Belgian priest mathematician heads to space station –- in name only

Msgr. Georges Lemaitre, a Belgian mathematician who studied alongside leading scientists of the first half of the 20th century exploring the origins of the universe, is heading into space.

Well, at least his name is.

Technicians dressed in cleanroom suits to prevent contamination load cargo in ATV George Lemaitre. The spacecraft is set for launch the night of July 29-30 on a resupply mission to the International Space Station. (Courtesy European Space Agency)

Technicians dressed in cleanroom suits to prevent contamination load cargo in ATV Georges Lemaitre. The spacecraft is set for launch the night of July 29-30 on a resupply mission to the International Space Station. (Courtesy European Space Agency)

The European Space Agency has named the next supply mission to the International Space Station for the priest, who died in 1966 at 71.

Msgr. Lemaitre’s calculations suggested that the cosmos began as a super-dense “primeval atom” that underwent some type of reaction that initiated the expansion of the universe which continues today. His ideas were refined by other cosmologists, leading to the Big Bang theory on how the universe was born.

The mission is set for launch the night of July 29-30 from the spaceport in Kourou, French Guiana. Scheduled for an earlier launch, it is being delayed for five days to give technicians time to resolve a few glitches discovered during launch preparations.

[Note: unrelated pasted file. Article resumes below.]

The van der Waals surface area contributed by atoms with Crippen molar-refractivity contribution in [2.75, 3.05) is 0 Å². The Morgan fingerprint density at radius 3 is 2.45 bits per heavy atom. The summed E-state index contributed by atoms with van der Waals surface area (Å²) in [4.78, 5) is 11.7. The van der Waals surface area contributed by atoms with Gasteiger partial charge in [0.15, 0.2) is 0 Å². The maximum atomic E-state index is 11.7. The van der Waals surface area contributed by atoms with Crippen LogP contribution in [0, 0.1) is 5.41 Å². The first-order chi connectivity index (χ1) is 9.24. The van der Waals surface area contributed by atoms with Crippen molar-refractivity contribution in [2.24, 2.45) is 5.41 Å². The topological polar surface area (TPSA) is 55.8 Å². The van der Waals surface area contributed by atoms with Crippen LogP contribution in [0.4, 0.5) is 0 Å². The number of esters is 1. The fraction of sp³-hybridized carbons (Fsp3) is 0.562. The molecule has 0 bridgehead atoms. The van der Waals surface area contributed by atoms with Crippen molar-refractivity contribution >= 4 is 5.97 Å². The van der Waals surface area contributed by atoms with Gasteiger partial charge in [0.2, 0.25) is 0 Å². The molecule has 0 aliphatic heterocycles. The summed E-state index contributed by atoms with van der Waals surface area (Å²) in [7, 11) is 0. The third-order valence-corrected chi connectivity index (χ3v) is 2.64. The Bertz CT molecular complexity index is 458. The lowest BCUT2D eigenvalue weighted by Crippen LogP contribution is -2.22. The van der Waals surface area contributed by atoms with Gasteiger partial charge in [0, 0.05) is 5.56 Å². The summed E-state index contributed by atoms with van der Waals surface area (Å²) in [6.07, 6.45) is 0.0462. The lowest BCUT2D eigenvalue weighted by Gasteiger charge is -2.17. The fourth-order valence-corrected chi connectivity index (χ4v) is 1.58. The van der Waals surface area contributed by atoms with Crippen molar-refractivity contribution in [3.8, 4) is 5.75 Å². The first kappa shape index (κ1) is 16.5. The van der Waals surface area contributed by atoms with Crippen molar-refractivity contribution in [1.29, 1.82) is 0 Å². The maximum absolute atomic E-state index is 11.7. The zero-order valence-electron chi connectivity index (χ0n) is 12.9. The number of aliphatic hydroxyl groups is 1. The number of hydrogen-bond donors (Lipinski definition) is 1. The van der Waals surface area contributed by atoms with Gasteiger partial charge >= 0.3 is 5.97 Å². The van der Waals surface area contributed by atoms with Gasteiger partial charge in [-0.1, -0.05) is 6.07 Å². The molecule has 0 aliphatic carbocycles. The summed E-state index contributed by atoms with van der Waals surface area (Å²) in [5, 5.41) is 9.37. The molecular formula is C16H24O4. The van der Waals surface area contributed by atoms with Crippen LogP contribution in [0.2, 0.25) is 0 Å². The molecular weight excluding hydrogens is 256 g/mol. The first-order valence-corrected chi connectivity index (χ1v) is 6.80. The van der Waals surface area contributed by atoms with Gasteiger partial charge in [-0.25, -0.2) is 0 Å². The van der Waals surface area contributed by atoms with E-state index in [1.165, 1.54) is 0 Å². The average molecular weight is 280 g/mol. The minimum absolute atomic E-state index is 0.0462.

Jean-Michel Desobeau, Arianespace quality deputy vice president , who is coordinating the mission with the ESA, told Catholic News Service the spacecraft will deliver dry cargo and research equipment to the space station. Six astronauts including two Americans, three Russians and a German, are aboard the station.

The resupply mission is the fifth — and last — coordinated by the ESA. The missions began in 2008 using the agency’s reliable automated transfer vehicle, or ATV.

ATV Lemaitre is the heaviest spacecraft to be launched by the ESA. It will stay docked with the ISS for up to six months before leaving filled with trash and eventually falling back to earth in a fiery ball over the South Pacific. Its engines are powerful enough to push the space station into higher orbit to offset the effects of earth’s gravity, Desobeau said.

Each of the ESA missions has been named for famous European scientists from the leading countries involved in the agency including Albert Einstein and Johannes Kepler (Germany), Edoardo Amaldi (Italy), Jules Verne (France), who may be better known for his science fiction writing than his work on the scientific front, and now Msgr. Lemaitre.

“We have a particular affection for Belgians in the European space program,” Desobeau said. “Belgium played a pivotal role as a small independent country, less prone to be blinded like France or Germany or Italy by industry interests. The Belgian political family played a very, very important role, like a moderator into the discussion. So having the fifth ATV carrying not only a scientist’s name, but a Belgian name makes the story quite complete.”

Although ATV Lemaitre is the ESA’s last resupply mission, the effort will continue with cooperative launches coordinated by world space agencies from the Baikonur Cosmodrome in Kazakhstan and private contractors.

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